Coming to us from the now-defunct Triton
Cartridge Company, the .40 Super was, in result if not intent, a .400 Cor-Bon on steroids. Where the .400 used .45 ACP cases, the .40 used .451 Detonics cases cut to ACP length. To generate the performance desired, Triton also upped the operating pressure to 37,000 psi (well above the .45 ACP +P's pressure of 21,000 psi) and used Small Pistol primers in the cases.
This was too much for many shooters and some guns. I built a 1911 purposefully for .40 Super. It had a bank-vault lockup, a ramped, supported barrel and a heavy recoil spring. I quickly peened the rails where the barrel slammed down in unlinking. It took a lot of fussing over recoil springs, buffer pads and barrel fitting to get it to run and not beat itself to death. The .40 Super is not something you can manage with a simple drop-in barrel.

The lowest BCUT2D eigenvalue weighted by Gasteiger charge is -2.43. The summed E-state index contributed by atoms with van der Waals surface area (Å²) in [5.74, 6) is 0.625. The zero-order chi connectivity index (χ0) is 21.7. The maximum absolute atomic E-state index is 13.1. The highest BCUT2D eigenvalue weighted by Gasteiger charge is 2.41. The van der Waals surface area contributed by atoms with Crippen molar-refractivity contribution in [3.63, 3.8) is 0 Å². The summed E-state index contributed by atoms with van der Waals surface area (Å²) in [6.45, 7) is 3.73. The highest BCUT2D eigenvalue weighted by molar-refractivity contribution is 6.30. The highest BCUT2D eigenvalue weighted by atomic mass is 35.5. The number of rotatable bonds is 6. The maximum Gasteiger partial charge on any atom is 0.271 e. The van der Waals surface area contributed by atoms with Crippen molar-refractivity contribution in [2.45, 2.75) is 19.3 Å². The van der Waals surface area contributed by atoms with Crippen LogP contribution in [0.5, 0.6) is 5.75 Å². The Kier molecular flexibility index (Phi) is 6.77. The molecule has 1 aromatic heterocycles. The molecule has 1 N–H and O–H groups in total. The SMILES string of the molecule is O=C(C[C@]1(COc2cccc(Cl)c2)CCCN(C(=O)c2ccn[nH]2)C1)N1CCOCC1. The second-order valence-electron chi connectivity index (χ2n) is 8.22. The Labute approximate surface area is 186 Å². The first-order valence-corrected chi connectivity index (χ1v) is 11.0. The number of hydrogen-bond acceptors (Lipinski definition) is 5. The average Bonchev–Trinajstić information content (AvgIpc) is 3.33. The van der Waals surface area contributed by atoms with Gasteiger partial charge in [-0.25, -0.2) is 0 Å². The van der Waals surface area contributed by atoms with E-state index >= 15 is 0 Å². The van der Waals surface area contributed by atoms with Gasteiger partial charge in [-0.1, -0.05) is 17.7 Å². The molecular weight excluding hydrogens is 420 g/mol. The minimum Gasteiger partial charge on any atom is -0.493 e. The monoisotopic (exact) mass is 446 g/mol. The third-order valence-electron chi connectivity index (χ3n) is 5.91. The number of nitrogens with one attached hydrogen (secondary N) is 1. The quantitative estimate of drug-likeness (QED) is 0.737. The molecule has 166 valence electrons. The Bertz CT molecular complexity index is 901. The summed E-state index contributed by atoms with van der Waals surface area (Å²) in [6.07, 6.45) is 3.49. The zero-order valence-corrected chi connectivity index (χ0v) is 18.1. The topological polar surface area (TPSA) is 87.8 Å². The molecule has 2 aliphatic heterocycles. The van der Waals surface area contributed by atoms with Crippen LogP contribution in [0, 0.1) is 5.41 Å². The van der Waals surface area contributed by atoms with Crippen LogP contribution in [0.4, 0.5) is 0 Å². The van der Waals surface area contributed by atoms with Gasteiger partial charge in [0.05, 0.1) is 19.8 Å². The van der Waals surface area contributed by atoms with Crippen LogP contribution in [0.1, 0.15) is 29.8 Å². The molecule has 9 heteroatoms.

I solved the details just before I got around to having to install a compensator, and then I moved on to other cartridges.
Performance? Yowza! Out of a five-inch Government model, the .40 delivered 135-grain bullets at a smoking 1,800 fps, 165s at 1,500 fps and 200s at 1,300 fps. As I remarked when I first experimented with it, if you wanted to boost a 165-grain bullet faster than the .40 Super could, you needed something with a shoulder stock on it.
In an ironic shift from the .400 Cor-Bon, where speed was not enough, here it was too much. Muzzle blast was extreme, guns were hard to control and didn't last long. And when Triton folded, that was it. You can still get brass and loaded ammo, but you have to search.